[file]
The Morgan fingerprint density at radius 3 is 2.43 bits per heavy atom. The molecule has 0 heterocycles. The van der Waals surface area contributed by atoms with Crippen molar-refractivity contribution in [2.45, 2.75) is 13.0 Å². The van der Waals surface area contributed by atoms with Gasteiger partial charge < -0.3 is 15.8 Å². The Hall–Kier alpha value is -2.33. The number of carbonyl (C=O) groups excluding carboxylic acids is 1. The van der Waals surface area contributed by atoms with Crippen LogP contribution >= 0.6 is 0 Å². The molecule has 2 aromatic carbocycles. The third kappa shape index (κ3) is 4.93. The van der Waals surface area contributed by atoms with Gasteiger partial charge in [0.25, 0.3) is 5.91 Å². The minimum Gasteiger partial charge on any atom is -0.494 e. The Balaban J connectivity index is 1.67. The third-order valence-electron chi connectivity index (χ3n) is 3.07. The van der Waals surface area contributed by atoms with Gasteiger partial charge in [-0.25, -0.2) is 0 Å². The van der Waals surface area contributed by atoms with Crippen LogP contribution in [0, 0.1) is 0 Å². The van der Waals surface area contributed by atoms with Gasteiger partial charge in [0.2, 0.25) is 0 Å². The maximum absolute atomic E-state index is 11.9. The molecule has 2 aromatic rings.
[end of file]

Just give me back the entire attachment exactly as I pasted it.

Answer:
The Morgan fingerprint density at radius 3 is 2.43 bits per heavy atom. The molecule has 0 heterocycles. The van der Waals surface area contributed by atoms with Crippen molar-refractivity contribution in [2.45, 2.75) is 13.0 Å². The van der Waals surface area contributed by atoms with Gasteiger partial charge < -0.3 is 15.8 Å². The Hall–Kier alpha value is -2.33. The number of carbonyl (C=O) groups excluding carboxylic acids is 1. The van der Waals surface area contributed by atoms with Crippen LogP contribution >= 0.6 is 0 Å². The molecule has 2 aromatic carbocycles. The third kappa shape index (κ3) is 4.93. The van der Waals surface area contributed by atoms with Gasteiger partial charge in [0.25, 0.3) is 5.91 Å². The minimum Gasteiger partial charge on any atom is -0.494 e. The Balaban J connectivity index is 1.67. The third-order valence-electron chi connectivity index (χ3n) is 3.07. The van der Waals surface area contributed by atoms with Gasteiger partial charge in [-0.25, -0.2) is 0 Å². The van der Waals surface area contributed by atoms with Crippen LogP contribution in [0, 0.1) is 0 Å². The van der Waals surface area contributed by atoms with Gasteiger partial charge in [0.2, 0.25) is 0 Å². The maximum absolute atomic E-state index is 11.9. The molecule has 2 aromatic rings.